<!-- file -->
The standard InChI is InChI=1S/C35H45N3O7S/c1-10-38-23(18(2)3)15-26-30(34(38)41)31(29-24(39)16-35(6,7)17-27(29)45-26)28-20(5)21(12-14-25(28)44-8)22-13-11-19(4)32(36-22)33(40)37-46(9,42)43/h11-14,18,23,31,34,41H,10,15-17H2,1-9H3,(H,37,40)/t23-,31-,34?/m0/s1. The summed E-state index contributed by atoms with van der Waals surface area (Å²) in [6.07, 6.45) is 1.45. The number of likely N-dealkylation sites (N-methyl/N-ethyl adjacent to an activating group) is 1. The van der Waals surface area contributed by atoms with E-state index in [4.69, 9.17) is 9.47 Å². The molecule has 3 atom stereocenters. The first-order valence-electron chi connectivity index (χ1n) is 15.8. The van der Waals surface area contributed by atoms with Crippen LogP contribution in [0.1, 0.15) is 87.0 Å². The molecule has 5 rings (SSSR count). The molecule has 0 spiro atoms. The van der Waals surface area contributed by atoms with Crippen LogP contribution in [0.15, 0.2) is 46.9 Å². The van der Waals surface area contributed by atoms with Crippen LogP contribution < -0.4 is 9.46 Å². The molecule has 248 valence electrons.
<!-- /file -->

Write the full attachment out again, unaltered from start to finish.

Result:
The standard InChI is InChI=1S/C35H45N3O7S/c1-10-38-23(18(2)3)15-26-30(34(38)41)31(29-24(39)16-35(6,7)17-27(29)45-26)28-20(5)21(12-14-25(28)44-8)22-13-11-19(4)32(36-22)33(40)37-46(9,42)43/h11-14,18,23,31,34,41H,10,15-17H2,1-9H3,(H,37,40)/t23-,31-,34?/m0/s1. The summed E-state index contributed by atoms with van der Waals surface area (Å²) in [6.07, 6.45) is 1.45. The number of likely N-dealkylation sites (N-methyl/N-ethyl adjacent to an activating group) is 1. The van der Waals surface area contributed by atoms with E-state index in [4.69, 9.17) is 9.47 Å². The molecule has 3 atom stereocenters. The first-order valence-electron chi connectivity index (χ1n) is 15.8. The van der Waals surface area contributed by atoms with Crippen LogP contribution in [0.1, 0.15) is 87.0 Å². The molecule has 5 rings (SSSR count). The molecule has 0 spiro atoms. The van der Waals surface area contributed by atoms with Crippen LogP contribution in [0.15, 0.2) is 46.9 Å². The van der Waals surface area contributed by atoms with Crippen LogP contribution < -0.4 is 9.46 Å². The molecule has 248 valence electrons.